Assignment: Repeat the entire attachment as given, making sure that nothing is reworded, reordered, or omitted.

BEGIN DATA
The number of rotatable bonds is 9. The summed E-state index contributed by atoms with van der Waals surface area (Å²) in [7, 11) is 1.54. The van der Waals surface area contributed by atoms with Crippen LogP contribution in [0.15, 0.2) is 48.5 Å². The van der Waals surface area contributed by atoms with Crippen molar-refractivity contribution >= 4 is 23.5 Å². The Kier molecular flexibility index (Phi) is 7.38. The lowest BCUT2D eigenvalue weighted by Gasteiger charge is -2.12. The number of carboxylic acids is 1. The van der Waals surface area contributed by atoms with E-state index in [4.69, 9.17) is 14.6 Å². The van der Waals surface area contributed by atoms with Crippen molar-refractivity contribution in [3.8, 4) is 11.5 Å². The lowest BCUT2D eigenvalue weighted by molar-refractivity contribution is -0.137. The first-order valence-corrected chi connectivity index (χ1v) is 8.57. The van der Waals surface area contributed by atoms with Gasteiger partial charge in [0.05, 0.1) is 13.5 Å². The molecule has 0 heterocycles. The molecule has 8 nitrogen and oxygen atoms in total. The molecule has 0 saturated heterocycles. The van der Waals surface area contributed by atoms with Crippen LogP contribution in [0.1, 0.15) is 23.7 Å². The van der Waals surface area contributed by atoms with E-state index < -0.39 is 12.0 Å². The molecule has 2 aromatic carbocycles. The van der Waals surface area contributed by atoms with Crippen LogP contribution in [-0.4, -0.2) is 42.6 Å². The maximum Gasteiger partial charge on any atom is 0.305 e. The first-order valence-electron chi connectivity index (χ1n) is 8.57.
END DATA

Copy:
The number of rotatable bonds is 9. The summed E-state index contributed by atoms with van der Waals surface area (Å²) in [7, 11) is 1.54. The van der Waals surface area contributed by atoms with Crippen LogP contribution in [0.15, 0.2) is 48.5 Å². The van der Waals surface area contributed by atoms with Crippen molar-refractivity contribution >= 4 is 23.5 Å². The Kier molecular flexibility index (Phi) is 7.38. The lowest BCUT2D eigenvalue weighted by Gasteiger charge is -2.12. The number of carboxylic acids is 1. The van der Waals surface area contributed by atoms with E-state index in [4.69, 9.17) is 14.6 Å². The van der Waals surface area contributed by atoms with Crippen molar-refractivity contribution in [3.8, 4) is 11.5 Å². The lowest BCUT2D eigenvalue weighted by molar-refractivity contribution is -0.137. The first-order valence-corrected chi connectivity index (χ1v) is 8.57. The van der Waals surface area contributed by atoms with Gasteiger partial charge in [0.05, 0.1) is 13.5 Å². The molecule has 0 heterocycles. The molecule has 8 nitrogen and oxygen atoms in total. The molecule has 0 saturated heterocycles. The van der Waals surface area contributed by atoms with Crippen LogP contribution in [0.1, 0.15) is 23.7 Å². The van der Waals surface area contributed by atoms with E-state index < -0.39 is 12.0 Å². The molecule has 2 aromatic carbocycles. The van der Waals surface area contributed by atoms with Crippen LogP contribution in [-0.4, -0.2) is 42.6 Å². The maximum Gasteiger partial charge on any atom is 0.305 e. The first-order valence-electron chi connectivity index (χ1n) is 8.57.